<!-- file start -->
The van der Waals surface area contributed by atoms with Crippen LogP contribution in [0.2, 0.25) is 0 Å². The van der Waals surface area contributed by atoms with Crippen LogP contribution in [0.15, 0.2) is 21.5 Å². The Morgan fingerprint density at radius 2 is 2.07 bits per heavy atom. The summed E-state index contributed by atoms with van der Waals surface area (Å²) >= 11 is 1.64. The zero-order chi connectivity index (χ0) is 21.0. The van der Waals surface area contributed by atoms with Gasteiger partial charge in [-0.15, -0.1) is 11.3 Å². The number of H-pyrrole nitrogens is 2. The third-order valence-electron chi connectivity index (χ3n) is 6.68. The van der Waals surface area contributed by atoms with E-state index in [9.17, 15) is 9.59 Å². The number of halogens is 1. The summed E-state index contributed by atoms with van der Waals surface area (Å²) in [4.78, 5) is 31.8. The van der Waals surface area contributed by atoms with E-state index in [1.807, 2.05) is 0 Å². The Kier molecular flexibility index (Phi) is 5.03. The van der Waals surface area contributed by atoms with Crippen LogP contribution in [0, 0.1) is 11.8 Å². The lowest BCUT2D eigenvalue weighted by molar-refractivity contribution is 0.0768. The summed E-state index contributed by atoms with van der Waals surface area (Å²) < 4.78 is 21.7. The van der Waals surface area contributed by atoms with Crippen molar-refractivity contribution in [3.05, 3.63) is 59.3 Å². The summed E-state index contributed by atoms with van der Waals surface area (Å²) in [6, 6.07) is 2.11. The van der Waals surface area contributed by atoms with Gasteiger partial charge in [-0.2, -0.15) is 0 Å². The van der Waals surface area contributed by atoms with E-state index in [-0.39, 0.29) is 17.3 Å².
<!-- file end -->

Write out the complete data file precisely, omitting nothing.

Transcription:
The van der Waals surface area contributed by atoms with Crippen LogP contribution in [0.2, 0.25) is 0 Å². The van der Waals surface area contributed by atoms with Crippen LogP contribution in [0.15, 0.2) is 21.5 Å². The Morgan fingerprint density at radius 2 is 2.07 bits per heavy atom. The summed E-state index contributed by atoms with van der Waals surface area (Å²) >= 11 is 1.64. The zero-order chi connectivity index (χ0) is 21.0. The van der Waals surface area contributed by atoms with Gasteiger partial charge in [-0.15, -0.1) is 11.3 Å². The number of H-pyrrole nitrogens is 2. The third-order valence-electron chi connectivity index (χ3n) is 6.68. The van der Waals surface area contributed by atoms with E-state index in [9.17, 15) is 9.59 Å². The number of halogens is 1. The summed E-state index contributed by atoms with van der Waals surface area (Å²) in [4.78, 5) is 31.8. The van der Waals surface area contributed by atoms with E-state index in [1.807, 2.05) is 0 Å². The Kier molecular flexibility index (Phi) is 5.03. The van der Waals surface area contributed by atoms with Crippen LogP contribution in [0, 0.1) is 11.8 Å². The lowest BCUT2D eigenvalue weighted by molar-refractivity contribution is 0.0768. The summed E-state index contributed by atoms with van der Waals surface area (Å²) < 4.78 is 21.7. The van der Waals surface area contributed by atoms with Crippen molar-refractivity contribution in [3.05, 3.63) is 59.3 Å². The summed E-state index contributed by atoms with van der Waals surface area (Å²) in [6, 6.07) is 2.11. The van der Waals surface area contributed by atoms with Gasteiger partial charge in [-0.2, -0.15) is 0 Å². The van der Waals surface area contributed by atoms with E-state index in [-0.39, 0.29) is 17.3 Å².